22. “Evil” is tossed around a bit lightly. That’s a pretty strong word that has no relevance here. You’re diminishing the truth of what “evil” really is, to be honest.

  23. Umm, how is google making money off the news?

    There aren’t any ads on google news. Sure, they might indirectly make money off somebody visiting news and then searching the web and clicking an ad… but then they’re making money off of search ads.. NOT news.

  24. Umm, how is google making money off the news?

    There aren’t any ads on google news. Sure, they might indirectly make money off somebody visiting news and then searching the web and clicking an ad… but then they’re making money off of search ads.. NOT news.

  25. Ryan- no, they’re not making money off *just* search ads- they’re making a hell of a lot of money off syndicated ads, which have nothing to do with search. To the extent that they can drive traffic to offsite news properties that syndicate their ads (and there are a LOT of them), they do make money off news.

    It’s simply driving traffic- that’s how Google makes money, and the key to that is AdSense, not search ads.

  26. Ryan- no, they’re not making money off *just* search ads- they’re making a hell of a lot of money off syndicated ads, which have nothing to do with search. To the extent that they can drive traffic to offsite news properties that syndicate their ads (and there are a LOT of them), they do make money off news.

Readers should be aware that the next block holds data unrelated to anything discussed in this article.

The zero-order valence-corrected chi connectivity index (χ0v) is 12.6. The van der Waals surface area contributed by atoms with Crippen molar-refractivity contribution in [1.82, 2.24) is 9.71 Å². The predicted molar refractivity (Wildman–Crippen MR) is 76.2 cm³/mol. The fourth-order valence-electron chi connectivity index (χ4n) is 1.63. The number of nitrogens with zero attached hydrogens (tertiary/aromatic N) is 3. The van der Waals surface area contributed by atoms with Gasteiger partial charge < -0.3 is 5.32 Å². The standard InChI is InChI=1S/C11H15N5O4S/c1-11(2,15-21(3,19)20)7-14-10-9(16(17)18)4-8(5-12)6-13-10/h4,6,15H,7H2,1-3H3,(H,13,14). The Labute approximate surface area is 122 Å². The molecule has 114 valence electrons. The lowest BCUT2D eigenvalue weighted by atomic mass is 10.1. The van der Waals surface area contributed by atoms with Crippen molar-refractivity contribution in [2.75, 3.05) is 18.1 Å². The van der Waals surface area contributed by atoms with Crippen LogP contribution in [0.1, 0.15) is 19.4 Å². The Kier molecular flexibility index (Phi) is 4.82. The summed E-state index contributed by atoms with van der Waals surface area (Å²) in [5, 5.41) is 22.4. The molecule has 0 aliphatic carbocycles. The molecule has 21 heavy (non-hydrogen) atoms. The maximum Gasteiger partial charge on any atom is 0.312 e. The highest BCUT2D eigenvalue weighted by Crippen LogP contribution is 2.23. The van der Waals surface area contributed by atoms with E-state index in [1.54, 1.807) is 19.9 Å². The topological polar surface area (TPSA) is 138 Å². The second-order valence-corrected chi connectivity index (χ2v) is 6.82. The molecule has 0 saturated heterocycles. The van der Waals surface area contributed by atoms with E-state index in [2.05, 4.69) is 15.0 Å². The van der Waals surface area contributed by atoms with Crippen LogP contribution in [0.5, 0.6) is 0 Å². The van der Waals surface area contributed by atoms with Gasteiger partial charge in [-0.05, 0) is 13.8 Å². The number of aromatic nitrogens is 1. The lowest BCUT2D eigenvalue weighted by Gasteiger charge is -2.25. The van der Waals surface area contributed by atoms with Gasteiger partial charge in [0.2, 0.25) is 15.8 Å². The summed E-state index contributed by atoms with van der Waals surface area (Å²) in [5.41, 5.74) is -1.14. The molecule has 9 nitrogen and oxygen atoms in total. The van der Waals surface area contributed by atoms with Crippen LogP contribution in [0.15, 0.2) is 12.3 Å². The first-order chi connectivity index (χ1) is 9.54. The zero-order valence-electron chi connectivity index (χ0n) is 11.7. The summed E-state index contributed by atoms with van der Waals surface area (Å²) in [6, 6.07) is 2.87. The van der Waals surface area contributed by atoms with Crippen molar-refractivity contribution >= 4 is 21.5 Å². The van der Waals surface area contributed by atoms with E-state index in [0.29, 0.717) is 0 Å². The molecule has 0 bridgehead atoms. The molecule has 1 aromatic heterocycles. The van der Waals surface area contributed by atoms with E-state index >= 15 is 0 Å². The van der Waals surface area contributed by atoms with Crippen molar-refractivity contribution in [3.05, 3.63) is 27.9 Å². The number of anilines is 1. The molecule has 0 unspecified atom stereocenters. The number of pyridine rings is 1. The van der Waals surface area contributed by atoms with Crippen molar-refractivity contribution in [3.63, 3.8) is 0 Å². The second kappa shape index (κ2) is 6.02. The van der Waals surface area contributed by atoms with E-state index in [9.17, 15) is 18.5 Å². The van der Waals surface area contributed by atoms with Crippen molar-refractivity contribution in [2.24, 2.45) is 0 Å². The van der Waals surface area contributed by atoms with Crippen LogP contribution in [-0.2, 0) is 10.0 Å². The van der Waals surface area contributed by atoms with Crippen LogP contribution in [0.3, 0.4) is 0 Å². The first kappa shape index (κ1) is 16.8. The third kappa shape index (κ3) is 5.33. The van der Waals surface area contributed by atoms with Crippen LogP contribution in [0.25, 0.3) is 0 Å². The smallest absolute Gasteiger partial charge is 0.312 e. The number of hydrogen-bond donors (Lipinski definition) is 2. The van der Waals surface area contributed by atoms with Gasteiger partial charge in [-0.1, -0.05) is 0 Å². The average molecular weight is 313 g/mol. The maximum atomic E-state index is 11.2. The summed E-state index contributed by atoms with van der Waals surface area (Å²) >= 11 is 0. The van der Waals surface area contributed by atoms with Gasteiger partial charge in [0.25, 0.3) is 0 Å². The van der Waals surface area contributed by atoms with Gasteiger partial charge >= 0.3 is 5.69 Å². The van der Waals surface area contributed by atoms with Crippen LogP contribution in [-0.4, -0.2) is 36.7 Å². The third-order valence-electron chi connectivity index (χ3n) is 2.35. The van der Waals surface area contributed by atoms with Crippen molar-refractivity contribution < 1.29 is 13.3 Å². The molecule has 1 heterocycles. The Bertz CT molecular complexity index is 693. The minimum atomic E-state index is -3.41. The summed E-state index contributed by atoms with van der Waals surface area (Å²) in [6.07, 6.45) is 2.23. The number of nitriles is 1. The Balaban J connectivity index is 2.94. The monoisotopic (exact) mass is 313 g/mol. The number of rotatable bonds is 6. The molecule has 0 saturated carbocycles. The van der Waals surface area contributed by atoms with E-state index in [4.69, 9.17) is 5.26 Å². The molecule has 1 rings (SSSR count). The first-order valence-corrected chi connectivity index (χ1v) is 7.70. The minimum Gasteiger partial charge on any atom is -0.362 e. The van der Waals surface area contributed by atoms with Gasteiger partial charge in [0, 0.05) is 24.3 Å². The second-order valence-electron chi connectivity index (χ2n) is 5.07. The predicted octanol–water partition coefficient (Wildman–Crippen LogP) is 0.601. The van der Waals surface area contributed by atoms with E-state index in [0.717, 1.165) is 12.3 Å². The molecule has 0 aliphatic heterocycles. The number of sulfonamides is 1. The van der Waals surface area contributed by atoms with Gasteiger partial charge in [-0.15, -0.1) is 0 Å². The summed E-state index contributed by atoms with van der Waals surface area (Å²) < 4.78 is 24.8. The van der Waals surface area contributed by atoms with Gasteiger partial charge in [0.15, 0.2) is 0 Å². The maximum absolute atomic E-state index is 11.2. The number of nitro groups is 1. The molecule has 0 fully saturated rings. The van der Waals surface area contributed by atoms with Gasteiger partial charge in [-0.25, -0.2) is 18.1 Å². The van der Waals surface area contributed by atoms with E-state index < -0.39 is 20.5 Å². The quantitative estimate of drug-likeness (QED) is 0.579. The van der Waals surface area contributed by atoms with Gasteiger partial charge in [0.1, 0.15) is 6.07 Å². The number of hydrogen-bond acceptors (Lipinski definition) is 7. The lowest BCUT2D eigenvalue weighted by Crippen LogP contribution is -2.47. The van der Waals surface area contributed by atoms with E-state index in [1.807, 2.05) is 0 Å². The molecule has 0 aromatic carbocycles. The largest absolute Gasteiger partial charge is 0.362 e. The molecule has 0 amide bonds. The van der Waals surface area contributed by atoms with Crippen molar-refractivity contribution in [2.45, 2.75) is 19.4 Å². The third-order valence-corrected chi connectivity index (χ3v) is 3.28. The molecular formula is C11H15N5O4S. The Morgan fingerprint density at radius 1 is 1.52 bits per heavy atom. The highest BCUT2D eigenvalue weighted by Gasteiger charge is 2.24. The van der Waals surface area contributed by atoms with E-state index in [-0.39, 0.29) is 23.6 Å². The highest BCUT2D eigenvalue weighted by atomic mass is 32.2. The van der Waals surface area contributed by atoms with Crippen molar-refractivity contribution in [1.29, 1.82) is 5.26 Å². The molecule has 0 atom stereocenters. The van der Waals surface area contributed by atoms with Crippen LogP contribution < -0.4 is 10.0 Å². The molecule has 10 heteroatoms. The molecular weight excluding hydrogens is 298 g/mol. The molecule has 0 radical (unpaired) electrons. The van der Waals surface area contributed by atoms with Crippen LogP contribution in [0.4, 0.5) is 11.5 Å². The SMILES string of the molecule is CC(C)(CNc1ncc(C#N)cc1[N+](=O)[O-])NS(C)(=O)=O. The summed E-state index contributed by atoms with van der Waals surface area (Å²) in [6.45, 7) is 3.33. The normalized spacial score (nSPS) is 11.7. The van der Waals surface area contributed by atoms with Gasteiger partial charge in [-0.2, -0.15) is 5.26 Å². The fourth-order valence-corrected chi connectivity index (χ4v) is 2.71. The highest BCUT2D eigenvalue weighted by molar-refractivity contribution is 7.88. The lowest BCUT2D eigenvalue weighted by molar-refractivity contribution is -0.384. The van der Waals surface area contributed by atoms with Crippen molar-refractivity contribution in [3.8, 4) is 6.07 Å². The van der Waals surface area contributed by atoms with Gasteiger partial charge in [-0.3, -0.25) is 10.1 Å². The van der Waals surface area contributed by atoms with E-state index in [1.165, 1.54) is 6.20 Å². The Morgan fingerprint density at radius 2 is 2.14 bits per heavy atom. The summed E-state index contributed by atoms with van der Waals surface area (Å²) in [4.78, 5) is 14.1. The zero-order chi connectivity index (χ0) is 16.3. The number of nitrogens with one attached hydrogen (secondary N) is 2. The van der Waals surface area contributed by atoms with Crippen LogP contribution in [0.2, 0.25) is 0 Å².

It’s simply driving traffic- that’s how Google makes money, and the key to that is AdSense, not search ads.

  27. @15, that’s pretty harsh. I thought this was a good post.

    “Oh, and we don’t like it that companies are making profits off of our work. It +is+ our work that is building TechMeme and Google News, isn’t it?”

    http://www.internetnews.com/xSP/article.php/3487041

    “All machines run on a stripped-down Linux kernel. The distribution is Red Hat (Quote), but Hoelzle said Google doesn’t use much of the distro. Moreover, Google has created its own patches for things that haven’t been fixed in the original kernel.”

    So where’s Linus’s royalty check?
    He after all coded more of Google than Larry Page and Sergey Brin combined.
    Pay up Google. What if Linus had walled his stuff off from you???

    They’re pissants Scoble. All of them. Very wealthy and fearful pissants. Sorry.

  28. @15, that’s pretty harsh. I thought this was a good post.

    “Oh, and we don’t like it that companies are making profits off of our work. It +is+ our work that is building TechMeme and Google News, isn’t it?”

    http://www.internetnews.com/xSP/article.php/3487041